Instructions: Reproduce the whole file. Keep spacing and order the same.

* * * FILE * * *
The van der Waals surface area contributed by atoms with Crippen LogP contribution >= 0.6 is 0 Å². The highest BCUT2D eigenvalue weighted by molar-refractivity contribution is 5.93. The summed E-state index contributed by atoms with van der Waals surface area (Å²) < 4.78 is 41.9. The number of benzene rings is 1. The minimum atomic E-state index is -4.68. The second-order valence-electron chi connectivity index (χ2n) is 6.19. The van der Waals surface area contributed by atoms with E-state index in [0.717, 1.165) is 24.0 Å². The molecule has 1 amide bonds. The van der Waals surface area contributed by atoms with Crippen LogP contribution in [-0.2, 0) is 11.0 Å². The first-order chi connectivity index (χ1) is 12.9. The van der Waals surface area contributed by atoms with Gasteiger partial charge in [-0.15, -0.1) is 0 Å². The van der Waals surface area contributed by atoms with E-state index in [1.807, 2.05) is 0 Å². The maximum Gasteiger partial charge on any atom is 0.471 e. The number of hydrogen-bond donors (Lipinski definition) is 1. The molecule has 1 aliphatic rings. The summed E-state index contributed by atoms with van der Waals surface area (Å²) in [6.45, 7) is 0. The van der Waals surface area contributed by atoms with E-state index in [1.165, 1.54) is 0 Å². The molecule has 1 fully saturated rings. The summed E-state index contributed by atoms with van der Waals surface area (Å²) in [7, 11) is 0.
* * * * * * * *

The van der Waals surface area contributed by atoms with Crippen LogP contribution >= 0.6 is 0 Å². The highest BCUT2D eigenvalue weighted by molar-refractivity contribution is 5.93. The summed E-state index contributed by atoms with van der Waals surface area (Å²) < 4.78 is 41.9. The number of benzene rings is 1. The minimum atomic E-state index is -4.68. The second-order valence-electron chi connectivity index (χ2n) is 6.19. The van der Waals surface area contributed by atoms with E-state index in [0.717, 1.165) is 24.0 Å². The molecule has 1 amide bonds. The van der Waals surface area contributed by atoms with Crippen LogP contribution in [-0.2, 0) is 11.0 Å². The first-order chi connectivity index (χ1) is 12.9. The van der Waals surface area contributed by atoms with Gasteiger partial charge in [-0.15, -0.1) is 0 Å². The van der Waals surface area contributed by atoms with E-state index in [1.807, 2.05) is 0 Å². The maximum Gasteiger partial charge on any atom is 0.471 e. The number of hydrogen-bond donors (Lipinski definition) is 1. The molecule has 1 aliphatic rings. The summed E-state index contributed by atoms with van der Waals surface area (Å²) in [6.45, 7) is 0. The van der Waals surface area contributed by atoms with E-state index in [1.165, 1.54) is 0 Å². The molecule has 1 fully saturated rings. The summed E-state index contributed by atoms with van der Waals surface area (Å²) in [7, 11) is 0.